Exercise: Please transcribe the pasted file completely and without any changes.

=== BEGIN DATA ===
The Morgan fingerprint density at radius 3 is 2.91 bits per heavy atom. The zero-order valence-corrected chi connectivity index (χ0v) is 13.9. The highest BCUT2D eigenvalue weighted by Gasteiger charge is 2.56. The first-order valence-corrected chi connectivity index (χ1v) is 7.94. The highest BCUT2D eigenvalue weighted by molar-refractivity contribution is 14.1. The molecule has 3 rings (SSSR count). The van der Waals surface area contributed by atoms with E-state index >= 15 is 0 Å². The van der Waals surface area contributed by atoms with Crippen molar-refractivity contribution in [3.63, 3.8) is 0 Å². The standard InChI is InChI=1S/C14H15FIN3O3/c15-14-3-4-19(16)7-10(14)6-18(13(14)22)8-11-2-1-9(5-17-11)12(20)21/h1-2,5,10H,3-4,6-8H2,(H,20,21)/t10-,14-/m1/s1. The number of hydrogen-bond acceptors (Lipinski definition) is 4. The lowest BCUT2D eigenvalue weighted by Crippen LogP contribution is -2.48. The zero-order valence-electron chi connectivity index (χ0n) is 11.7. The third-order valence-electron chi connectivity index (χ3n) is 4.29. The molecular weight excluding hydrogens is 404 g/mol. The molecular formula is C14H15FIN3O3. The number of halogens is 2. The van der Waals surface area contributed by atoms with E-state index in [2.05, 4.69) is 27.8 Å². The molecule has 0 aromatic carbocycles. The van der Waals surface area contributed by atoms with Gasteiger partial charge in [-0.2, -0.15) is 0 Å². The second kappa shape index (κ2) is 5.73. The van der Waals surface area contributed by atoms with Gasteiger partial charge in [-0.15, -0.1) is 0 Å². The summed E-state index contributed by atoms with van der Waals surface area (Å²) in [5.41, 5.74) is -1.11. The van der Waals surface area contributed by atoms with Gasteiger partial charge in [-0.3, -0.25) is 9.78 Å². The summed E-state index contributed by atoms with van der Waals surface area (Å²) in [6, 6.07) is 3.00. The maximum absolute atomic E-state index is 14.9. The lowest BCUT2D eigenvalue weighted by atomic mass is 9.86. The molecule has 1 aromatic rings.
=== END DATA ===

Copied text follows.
The Morgan fingerprint density at radius 3 is 2.91 bits per heavy atom. The zero-order valence-corrected chi connectivity index (χ0v) is 13.9. The highest BCUT2D eigenvalue weighted by Gasteiger charge is 2.56. The first-order valence-corrected chi connectivity index (χ1v) is 7.94. The highest BCUT2D eigenvalue weighted by molar-refractivity contribution is 14.1. The molecule has 3 rings (SSSR count). The van der Waals surface area contributed by atoms with E-state index >= 15 is 0 Å². The van der Waals surface area contributed by atoms with Crippen molar-refractivity contribution in [3.63, 3.8) is 0 Å². The standard InChI is InChI=1S/C14H15FIN3O3/c15-14-3-4-19(16)7-10(14)6-18(13(14)22)8-11-2-1-9(5-17-11)12(20)21/h1-2,5,10H,3-4,6-8H2,(H,20,21)/t10-,14-/m1/s1. The number of hydrogen-bond acceptors (Lipinski definition) is 4. The lowest BCUT2D eigenvalue weighted by Crippen LogP contribution is -2.48. The zero-order valence-electron chi connectivity index (χ0n) is 11.7. The third-order valence-electron chi connectivity index (χ3n) is 4.29. The molecular weight excluding hydrogens is 404 g/mol. The molecular formula is C14H15FIN3O3. The number of halogens is 2. The van der Waals surface area contributed by atoms with E-state index in [2.05, 4.69) is 27.8 Å². The molecule has 0 aromatic carbocycles. The van der Waals surface area contributed by atoms with Gasteiger partial charge in [-0.2, -0.15) is 0 Å². The second kappa shape index (κ2) is 5.73. The van der Waals surface area contributed by atoms with Gasteiger partial charge in [-0.15, -0.1) is 0 Å². The summed E-state index contributed by atoms with van der Waals surface area (Å²) in [5.41, 5.74) is -1.11. The van der Waals surface area contributed by atoms with Gasteiger partial charge in [-0.3, -0.25) is 9.78 Å². The summed E-state index contributed by atoms with van der Waals surface area (Å²) in [6, 6.07) is 3.00. The maximum absolute atomic E-state index is 14.9. The lowest BCUT2D eigenvalue weighted by atomic mass is 9.86. The molecule has 1 aromatic rings.